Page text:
Breaking ‘Mad’

Network, the stage adaptation of the 1976 film about a struggling TV network and its increasingly unglued news anchor, Howard Beale, who draws enormous ratings after he threatens to blow his brains out on the air, premieres on Broadway Dec. 6. Bryan Cranston, who portrayed Walter White on AMC smash Breaking Bad, plays Beale. It is a role Cranston performed at the National Theater in London, before Network shifted to New York.

Joining Cranston onstage is Tatiana Maslany as network programming exec Diana Christensen and Tony Goldwyn as news division president Max Schumacher. Both thesps are television veterans: Maslany starred in BBC America series Orphan Black and Goldwyn played President Grant in Scandal.

After seeing the play in previews, we wondered how Howard Beale would handle the media world in 2018--a president dismissing the “fake news” that criticizes him, 24/7 networks catering to our every desire, and TV screens everywhere, including in everyone’s pocket.

Here’s how we saw it playing out.


You seem pretty blown away by the idea of like 40 million people watching your newscast every night. It bothers you that the companies which own television networks have such influence on viewers, who absorb every last bit of what they see on television, taking it all as gospel simply because it’s on TV.

You said people are better off trying to live their lives without turning on the boob tube.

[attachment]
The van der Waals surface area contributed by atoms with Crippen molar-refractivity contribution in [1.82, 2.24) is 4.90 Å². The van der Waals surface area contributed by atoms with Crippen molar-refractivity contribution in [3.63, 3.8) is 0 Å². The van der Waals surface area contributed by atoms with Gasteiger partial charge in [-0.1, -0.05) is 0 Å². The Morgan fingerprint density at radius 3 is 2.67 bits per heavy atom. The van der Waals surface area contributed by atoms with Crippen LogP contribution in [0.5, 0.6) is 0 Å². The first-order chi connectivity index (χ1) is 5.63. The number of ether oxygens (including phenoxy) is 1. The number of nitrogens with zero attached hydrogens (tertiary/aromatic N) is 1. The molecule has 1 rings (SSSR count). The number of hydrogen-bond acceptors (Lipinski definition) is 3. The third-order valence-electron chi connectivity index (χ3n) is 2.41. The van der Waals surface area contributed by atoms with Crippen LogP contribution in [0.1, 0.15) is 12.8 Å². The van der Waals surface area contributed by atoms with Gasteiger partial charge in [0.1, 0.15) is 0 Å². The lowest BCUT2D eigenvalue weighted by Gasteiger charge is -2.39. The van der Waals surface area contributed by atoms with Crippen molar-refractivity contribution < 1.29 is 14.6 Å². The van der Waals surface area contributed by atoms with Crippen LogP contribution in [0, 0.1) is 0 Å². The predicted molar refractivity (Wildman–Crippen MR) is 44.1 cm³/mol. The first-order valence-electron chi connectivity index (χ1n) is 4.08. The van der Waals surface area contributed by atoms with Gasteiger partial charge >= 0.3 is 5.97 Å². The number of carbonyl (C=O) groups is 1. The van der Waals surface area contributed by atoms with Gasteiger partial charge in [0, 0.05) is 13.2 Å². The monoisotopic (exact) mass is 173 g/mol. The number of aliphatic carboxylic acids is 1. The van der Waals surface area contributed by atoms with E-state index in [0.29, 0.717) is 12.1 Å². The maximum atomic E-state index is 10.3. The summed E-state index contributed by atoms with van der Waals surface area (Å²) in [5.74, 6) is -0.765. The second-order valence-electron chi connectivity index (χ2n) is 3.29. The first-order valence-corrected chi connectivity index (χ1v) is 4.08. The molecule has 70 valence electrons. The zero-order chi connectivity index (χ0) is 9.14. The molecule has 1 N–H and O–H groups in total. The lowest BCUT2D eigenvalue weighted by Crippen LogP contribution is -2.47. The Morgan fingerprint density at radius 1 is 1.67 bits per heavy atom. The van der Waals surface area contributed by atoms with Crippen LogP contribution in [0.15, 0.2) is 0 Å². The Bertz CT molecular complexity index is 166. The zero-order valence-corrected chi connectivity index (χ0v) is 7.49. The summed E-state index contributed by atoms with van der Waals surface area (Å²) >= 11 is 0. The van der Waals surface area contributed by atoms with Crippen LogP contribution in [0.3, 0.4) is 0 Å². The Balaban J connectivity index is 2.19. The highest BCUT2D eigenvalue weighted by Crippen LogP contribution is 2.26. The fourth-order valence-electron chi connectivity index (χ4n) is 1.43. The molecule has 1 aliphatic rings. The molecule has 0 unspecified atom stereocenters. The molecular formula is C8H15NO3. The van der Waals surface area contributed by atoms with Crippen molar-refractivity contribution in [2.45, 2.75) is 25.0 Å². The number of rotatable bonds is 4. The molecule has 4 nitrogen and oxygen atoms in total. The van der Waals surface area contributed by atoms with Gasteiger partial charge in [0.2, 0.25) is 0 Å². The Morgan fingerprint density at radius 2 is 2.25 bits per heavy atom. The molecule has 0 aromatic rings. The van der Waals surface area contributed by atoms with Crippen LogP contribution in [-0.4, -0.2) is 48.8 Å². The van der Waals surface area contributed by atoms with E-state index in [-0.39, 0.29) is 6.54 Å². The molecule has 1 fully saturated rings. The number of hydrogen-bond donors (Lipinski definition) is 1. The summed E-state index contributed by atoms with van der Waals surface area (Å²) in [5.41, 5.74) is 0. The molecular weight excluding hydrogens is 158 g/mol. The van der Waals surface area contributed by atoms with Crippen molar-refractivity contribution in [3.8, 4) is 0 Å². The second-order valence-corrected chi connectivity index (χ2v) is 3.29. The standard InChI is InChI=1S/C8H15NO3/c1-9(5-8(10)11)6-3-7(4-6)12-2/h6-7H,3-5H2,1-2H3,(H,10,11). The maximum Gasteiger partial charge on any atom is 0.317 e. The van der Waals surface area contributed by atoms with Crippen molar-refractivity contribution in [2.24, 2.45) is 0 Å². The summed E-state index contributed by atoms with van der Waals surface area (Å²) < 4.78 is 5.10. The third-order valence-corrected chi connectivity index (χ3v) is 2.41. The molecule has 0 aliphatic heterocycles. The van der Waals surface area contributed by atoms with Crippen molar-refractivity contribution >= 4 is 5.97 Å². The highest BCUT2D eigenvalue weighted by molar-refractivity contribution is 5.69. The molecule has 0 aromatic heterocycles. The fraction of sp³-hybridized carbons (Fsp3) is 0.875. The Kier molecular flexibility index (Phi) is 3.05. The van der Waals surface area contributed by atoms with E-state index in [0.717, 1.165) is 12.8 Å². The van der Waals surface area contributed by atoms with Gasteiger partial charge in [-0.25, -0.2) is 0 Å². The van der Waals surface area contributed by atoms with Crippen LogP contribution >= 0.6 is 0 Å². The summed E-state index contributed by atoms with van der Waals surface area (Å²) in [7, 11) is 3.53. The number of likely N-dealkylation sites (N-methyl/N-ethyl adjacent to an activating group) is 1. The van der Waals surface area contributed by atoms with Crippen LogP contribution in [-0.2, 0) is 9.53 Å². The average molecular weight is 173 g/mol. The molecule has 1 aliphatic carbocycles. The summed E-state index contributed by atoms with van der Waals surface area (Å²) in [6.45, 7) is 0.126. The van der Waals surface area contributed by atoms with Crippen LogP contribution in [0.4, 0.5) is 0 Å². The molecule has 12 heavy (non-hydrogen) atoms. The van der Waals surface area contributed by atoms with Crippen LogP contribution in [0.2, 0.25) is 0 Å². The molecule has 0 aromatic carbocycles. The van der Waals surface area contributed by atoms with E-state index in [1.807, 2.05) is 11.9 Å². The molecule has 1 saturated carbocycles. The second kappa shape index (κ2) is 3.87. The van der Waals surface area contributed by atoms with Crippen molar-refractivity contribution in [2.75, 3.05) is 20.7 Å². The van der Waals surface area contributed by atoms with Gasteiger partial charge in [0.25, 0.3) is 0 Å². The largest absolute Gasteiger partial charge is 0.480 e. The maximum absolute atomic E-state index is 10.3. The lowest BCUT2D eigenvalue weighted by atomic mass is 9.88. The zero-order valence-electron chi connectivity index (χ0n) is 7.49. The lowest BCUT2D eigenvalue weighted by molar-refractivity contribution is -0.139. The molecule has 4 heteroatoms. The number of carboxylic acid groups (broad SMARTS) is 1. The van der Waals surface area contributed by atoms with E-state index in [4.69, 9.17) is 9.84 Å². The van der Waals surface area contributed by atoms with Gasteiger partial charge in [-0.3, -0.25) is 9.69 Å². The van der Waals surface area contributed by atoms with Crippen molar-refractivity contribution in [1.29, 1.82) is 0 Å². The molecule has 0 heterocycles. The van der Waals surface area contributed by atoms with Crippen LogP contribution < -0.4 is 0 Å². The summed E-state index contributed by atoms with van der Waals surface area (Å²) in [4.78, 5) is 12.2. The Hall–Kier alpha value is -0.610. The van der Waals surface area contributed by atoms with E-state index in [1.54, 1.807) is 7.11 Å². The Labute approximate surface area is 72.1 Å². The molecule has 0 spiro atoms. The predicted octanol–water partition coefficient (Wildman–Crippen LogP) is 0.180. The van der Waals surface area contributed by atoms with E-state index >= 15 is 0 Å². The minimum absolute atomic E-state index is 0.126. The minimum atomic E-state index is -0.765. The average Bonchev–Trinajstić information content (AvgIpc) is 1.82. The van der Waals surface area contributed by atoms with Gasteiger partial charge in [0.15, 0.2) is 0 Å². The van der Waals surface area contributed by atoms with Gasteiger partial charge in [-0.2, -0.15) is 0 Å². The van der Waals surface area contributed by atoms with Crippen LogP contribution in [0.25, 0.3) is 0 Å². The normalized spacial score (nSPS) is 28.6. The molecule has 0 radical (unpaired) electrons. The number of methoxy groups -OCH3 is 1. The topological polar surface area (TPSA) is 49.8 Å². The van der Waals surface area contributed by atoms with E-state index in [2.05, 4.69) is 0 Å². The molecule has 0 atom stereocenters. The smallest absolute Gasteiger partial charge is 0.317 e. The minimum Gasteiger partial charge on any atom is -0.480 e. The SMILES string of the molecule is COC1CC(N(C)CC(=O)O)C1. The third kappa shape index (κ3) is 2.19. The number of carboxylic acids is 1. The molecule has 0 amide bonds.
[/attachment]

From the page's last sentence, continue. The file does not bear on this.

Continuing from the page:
“Turn off your television sets!” you bellowed up on that stage. “Put an end to this madness and strike a blow for sanity…Set yourself free, goddamnit!”

Well, Howard, you wouldn’t believe what the world is like here in the waning days of 2018. You thought television dominated people’s lives back in the quaint 1970s. You felt it was odd that so many people would carve out time for the evening news. We call that “appointment viewing,” and we don’t do too much of it anymore.

Step outside of the Belasco Theatre, Howard. C’mon. You’ll find this interesting.

Let’s head west. Times Square is less than a block away. Looks like you could use the fresh air. We’ll be there in two minutes.

The theater next to yours is showing Head Over Heels. That one’s about the Go Go's--they came out a little bit after you died. Rock band. All females. Revolutionary stuff.

Not that important.

A Star Wars exhibit over there. That movie’s still way popular.